That’s not all.

There’s always more to a story than you know. Things that can’t be conveyed with words: emotions, expressions, body language. Try to get as full of a picture of the story as you can before you make judgment on anything.

That said, I want to address some observations made by the older generations of today, particularly those in positions of hiring power. They say that the main reason millennials can’t keep jobs is: they’re entitled. That’s not the entire story.

There are usually a lot more factors at play, and I can’t say entitlement isn’t one of them. The onlooker might blame entitlement as the primary reason why most millennials choose to move on quickly, but I don’t. Tiny attention spans is to blame.

Think about the culture that surrounds you. Thumb-taps and your phone are the only obstacle between you and the world. Trillions of websites are at your fingertips. Tired of what you’re reading? Try something else! There’s no cost to dropping what you’re doing and just moving on.

To be honest, I haven’t even been able to keep myself from switching windows even in the middle of writing this. Twitch and YouTube have been captivating my attention lately. Twitter and Instagram may be others’ poison, and their popularity are proof of my argument.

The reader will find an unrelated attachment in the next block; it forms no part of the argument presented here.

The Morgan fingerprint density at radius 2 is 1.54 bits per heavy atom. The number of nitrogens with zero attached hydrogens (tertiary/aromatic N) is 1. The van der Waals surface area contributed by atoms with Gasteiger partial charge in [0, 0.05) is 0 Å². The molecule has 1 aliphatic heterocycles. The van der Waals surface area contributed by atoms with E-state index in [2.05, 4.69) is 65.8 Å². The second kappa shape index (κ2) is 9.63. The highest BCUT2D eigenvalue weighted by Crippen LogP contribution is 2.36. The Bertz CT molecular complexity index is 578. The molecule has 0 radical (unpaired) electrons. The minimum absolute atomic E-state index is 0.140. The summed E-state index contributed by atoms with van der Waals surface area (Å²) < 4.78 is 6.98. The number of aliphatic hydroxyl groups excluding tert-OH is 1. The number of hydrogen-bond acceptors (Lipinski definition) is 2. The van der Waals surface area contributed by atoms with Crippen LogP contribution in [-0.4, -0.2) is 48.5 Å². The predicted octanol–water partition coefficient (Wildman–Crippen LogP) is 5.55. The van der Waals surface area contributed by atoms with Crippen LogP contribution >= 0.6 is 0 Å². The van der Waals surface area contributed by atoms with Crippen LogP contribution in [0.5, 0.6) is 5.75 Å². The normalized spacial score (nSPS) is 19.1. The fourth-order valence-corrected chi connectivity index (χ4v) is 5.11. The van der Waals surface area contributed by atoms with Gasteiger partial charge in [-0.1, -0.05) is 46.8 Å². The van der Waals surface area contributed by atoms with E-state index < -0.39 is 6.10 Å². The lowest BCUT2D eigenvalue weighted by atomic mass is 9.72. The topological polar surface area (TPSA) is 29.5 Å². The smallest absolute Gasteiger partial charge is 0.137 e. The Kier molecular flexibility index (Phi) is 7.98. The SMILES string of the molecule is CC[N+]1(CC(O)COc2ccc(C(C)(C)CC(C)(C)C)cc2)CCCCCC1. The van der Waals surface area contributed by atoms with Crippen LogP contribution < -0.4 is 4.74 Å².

This ailment doesn’t afflict just millennials; it affects the older generation as well. Those who were born in the 70s and older suffer from the same issues. The next generation is going to have it even worse; don’t even get me started on generation Z.

The technology revolution is upon us, and this is one of its side effects. The industrial revolution reduced our need for physical labor in order to make society thrive, while this technology revolution seems to be reducing our need for mental labor.

Time will tell us how this revolution will affect the people.

It’s July

I’d love to do a birthday post, maybe 25 things I learned while I was 25, but I can only count the things I learned in the head. There was a lot of heart learning but it’s hard to write all of them down.

Instead, this will be postlets #3 (4?). Here goes.

Here’s why you suck at driving.

I’ve figured it out: Seattle traffic is so bad because drivers are too stubborn to make traffic flow well. They think they’re driving safely or are just being legalistic. Spoiler: some of our laws have soft contradictions with each other.

I can probably start a whole blog on efficient driving. So many things are now pet peeves:

  1. Keep right except to pass: RCW 46.61.100 (I memorized that one)
  2. Zipper merge
  3. Don’t deliberately block parts of merge lanes (what’s the point? you’re just making traffic worse)
  4. Don’t change into exit lanes at the last moment if you’ve got plenty of time to do so beforehand